Justice delayed in Argentina
Twenty-five years after the grisly terrorist attack on the main Jewish center in Buenos Aires that killed 85 Jews and wounded at least 300, the pain persists — and so do far too many questions. The perpetrators of the massacre have never been brought to justice, and too often, the official response from the Argentinian government has been shaped more by international politics than the demands of justice.
Last week, the U.S. marked the 25th anniversary of the attack by imposing financial sanctions on a Hezbollah leader believed to be the mastermind behind the attack. And the government of President Mauricio Macri officially designated Hezbollah a terrorist organization, a step in the right direction. But that designation will be meaningful only if it leads to an active effort to hold the individuals, governments, and terrorist groups involved in the massacre, notably Hezbollah, accountable for their actions.
Why does it matter after all these years?
It matters because justice delayed isn’t justice at all. And of course there is the lingering agony for survivors of the attack and for the families of the dead.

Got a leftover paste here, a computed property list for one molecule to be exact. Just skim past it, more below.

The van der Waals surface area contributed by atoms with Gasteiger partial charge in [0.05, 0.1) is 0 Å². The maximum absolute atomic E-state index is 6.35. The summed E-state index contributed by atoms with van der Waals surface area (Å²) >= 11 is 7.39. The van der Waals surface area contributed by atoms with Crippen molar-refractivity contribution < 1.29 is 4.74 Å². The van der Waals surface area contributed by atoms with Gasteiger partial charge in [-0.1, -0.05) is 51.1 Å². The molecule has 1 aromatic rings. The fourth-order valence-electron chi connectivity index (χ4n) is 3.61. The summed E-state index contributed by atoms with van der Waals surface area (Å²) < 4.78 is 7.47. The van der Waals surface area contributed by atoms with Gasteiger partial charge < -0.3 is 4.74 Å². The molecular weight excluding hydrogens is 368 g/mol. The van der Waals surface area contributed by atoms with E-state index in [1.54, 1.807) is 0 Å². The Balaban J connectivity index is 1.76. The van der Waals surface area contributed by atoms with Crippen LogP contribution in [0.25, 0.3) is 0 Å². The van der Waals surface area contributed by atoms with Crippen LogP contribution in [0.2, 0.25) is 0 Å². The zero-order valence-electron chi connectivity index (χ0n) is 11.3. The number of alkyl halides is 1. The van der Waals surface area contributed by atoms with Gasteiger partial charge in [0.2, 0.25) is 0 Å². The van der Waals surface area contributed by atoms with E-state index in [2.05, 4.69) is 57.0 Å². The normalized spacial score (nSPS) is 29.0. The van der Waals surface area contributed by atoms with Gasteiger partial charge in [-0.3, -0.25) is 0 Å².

It matters because Hezbollah remains a dagger poised over Israel’s heart, and because Iran — now engaged in a dangerous game of brinkmanship with the Trump administration — is still both a major backer of the terrorist group and a direct threat to a Jewish state it hates.
It matters because 25 years of ineffective investigations and cover-ups by the government in Buenos Aires remain an encouragement to terrorists everywhere — those determined to sow mayhem in Israel, but also those targeting this country and its allies.
And it matters to the Latin American Jews who have lived in a new world of uncertainty and unease since the 1994 bombing.
There is evidence the Argentinian government may be edging closer to a serious pursuit of justice. According to The Times of Israel, lawmakers are now considering legislation to enable the trial in absentia of suspects in the bombing, and the government has moved to freeze Hezbollah assets. Some officials are now conceding that their country’s pursuit of justice has been less than vigorous.
For the families of victims, for survivors, for endangered Jews everywhere, and for a world still facing multiple terrorist threats, bringing this terrible saga to a close by prosecuting those responsible for the attack and unambiguously holding Iran and its client Hezbollah accountable remain critical priorities. Justice delayed is better than no justice at all.